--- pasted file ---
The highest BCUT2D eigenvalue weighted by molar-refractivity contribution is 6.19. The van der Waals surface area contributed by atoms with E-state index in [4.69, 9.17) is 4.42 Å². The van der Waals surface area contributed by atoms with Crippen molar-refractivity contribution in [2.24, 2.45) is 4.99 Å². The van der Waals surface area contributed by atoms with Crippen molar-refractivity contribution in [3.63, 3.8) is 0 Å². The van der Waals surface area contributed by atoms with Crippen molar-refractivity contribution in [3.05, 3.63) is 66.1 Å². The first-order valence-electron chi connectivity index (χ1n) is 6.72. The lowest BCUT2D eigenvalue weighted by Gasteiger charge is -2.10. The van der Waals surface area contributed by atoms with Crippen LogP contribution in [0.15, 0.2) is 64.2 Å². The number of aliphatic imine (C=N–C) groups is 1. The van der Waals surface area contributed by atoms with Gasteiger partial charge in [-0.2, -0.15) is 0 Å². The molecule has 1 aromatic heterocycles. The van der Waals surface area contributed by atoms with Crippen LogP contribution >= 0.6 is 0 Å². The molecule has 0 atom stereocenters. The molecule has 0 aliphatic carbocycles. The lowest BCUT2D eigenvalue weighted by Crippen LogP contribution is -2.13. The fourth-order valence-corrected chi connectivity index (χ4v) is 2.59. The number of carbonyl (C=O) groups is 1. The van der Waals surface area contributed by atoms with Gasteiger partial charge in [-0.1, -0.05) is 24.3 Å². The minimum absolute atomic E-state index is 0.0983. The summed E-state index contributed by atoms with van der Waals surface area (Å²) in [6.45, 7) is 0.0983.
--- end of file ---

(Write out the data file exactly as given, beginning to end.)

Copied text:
The highest BCUT2D eigenvalue weighted by molar-refractivity contribution is 6.19. The van der Waals surface area contributed by atoms with E-state index in [4.69, 9.17) is 4.42 Å². The van der Waals surface area contributed by atoms with Crippen molar-refractivity contribution in [2.24, 2.45) is 4.99 Å². The van der Waals surface area contributed by atoms with Crippen molar-refractivity contribution in [3.63, 3.8) is 0 Å². The van der Waals surface area contributed by atoms with Crippen molar-refractivity contribution in [3.05, 3.63) is 66.1 Å². The first-order valence-electron chi connectivity index (χ1n) is 6.72. The lowest BCUT2D eigenvalue weighted by Gasteiger charge is -2.10. The van der Waals surface area contributed by atoms with Crippen LogP contribution in [0.15, 0.2) is 64.2 Å². The number of aliphatic imine (C=N–C) groups is 1. The van der Waals surface area contributed by atoms with Gasteiger partial charge in [-0.2, -0.15) is 0 Å². The molecule has 1 aromatic heterocycles. The van der Waals surface area contributed by atoms with Crippen LogP contribution >= 0.6 is 0 Å². The molecule has 0 atom stereocenters. The molecule has 0 aliphatic carbocycles. The lowest BCUT2D eigenvalue weighted by Crippen LogP contribution is -2.13. The fourth-order valence-corrected chi connectivity index (χ4v) is 2.59. The number of carbonyl (C=O) groups is 1. The van der Waals surface area contributed by atoms with Gasteiger partial charge in [-0.1, -0.05) is 24.3 Å². The minimum absolute atomic E-state index is 0.0983. The summed E-state index contributed by atoms with van der Waals surface area (Å²) in [6.45, 7) is 0.0983.